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Ex-Cambridge Analytica CEO Alexander Nix Claims He Is the Real Victim

The disgraced tech maven appeared before U.K. Parliament on Wednesday. It did not go well.

The Real Cambridge Analytica Victim Is Cambridge Analytica, Says Ex-Cambridge Analytica CEO Alexander Nix

Posters depicting Cambridge Analytica's CEO Alexander Nix behind bars, with the slogan "Our Data Not His. Go Straight To Jail" are pictured at the entrance of the company's offices in central London on March 20, 2018.

DANIEL LEAL-OLIVAS/AFP/Getty

Alexander Nix, the ousted CEO of Cambridge Analytica, the now-defunct data firm that worked on Donald Trump’s 2016 presidential run, made his long-awaited return to Parliament on Wednesday. It was Nix’s first appearance in front of U.K. lawmakers since Cambridge Analytica’s allegedly illegal data practices were revealed to the world, sparking a global reckoning over how tech companies like Google and Facebook harvest, share and monetize the personal data of the billions of people who use their platforms. But anyone hoping for repentance, regret or answers to even basic questions from Nix was out of luck.

What we got, instead, was a galling display of victimhood and evasion. Nix blamed the “global liberal media” for unfairly targeting his firm that, quite literally, unfairly targeted unsuspecting Facebook users. He blamed former colleagues who had spoken out for nursing a grudge against him. He characterized Cambridge Analytica whistleblower Christopher Wylie, who helped expose the company’s murky origins, ties to alt-right leader Steve Bannon and dubious business practices, as “resentful” and a “liar.”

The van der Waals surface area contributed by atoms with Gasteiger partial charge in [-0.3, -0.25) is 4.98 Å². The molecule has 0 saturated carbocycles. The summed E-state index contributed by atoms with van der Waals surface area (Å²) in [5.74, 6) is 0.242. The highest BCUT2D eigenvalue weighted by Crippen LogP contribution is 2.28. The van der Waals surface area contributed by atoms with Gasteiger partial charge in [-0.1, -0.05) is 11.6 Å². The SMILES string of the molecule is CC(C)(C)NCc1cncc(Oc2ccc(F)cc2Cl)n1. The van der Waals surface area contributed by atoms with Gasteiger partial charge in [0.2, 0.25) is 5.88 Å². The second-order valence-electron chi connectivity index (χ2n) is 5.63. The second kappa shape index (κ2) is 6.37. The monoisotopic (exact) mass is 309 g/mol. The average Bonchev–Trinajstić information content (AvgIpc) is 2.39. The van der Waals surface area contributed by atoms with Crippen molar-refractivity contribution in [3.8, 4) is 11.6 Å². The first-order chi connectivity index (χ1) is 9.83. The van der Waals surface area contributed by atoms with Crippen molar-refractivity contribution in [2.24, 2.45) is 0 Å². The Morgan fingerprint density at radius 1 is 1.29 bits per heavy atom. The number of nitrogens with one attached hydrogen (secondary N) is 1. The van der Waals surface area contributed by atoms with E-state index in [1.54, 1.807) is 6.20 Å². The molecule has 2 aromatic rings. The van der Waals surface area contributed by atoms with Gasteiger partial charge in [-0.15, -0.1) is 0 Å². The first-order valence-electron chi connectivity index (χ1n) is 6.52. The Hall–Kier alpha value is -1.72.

“So, you are the victim in all this?” one member of Parliament, Brendan O’Hara, asked.

“If you’re sitting where I am right now,” Nix said, “you’d probably feel quite victimized.”

Over the course of three-and-a-half hours, Nix’s responses veered from outright denials to bald defiance and thinly veiled anger at his questioners. Confronted with his own comments from an undercover investigation by the U.K.’s Channel 4 that showed Nix telling a potential political client about the use of honeypots, bribes and other underhanded tactics, he mustered an unconvincing denial. He now said that he meant those tactics had been used by other companies, not his own. “I didn’t commit to doing anything for them,” he said. “I simply played along and listened to this potential client’s desires.”

“Surely any reasonable person would think that was an offer?” MP O’Hara asked.

“You don’t need to sit there and sully my reputation; I’ve already done that to a worldwide audience,” Nix replied. “It was foolish of me, and it was a well-crafted entrapment, sting – whatever you want to call it.” Ever the Old Etonian, he added: “Chapeau” – hat’s off – “to Channel 4 for destroying an excellent British technology company.”

Cambridge’s downfall began in March, when the New York Times and the Observer reported that the company had harvested the personal Facebook data of up to 50 million people, most without their consent or knowledge, as part of the company’s business strategy that included electing Republican politicians such as Trump and Sen. Ted Cruz (R-TX). Backed by millions of dollars from the wealthy right-wing Mercer family, Nix and his team used that Facebook data and much more from thousands of other sources to build personality profiles of 230 million American voters in an effort to sway their opinions. (The results of those efforts were decidedly mixed.) “We exploited Facebook to harvest millions of people’s profiles. And built models to exploit what we knew about them and target their inner demons,” Wylie told the Observer. “That was the basis the entire company was built on.”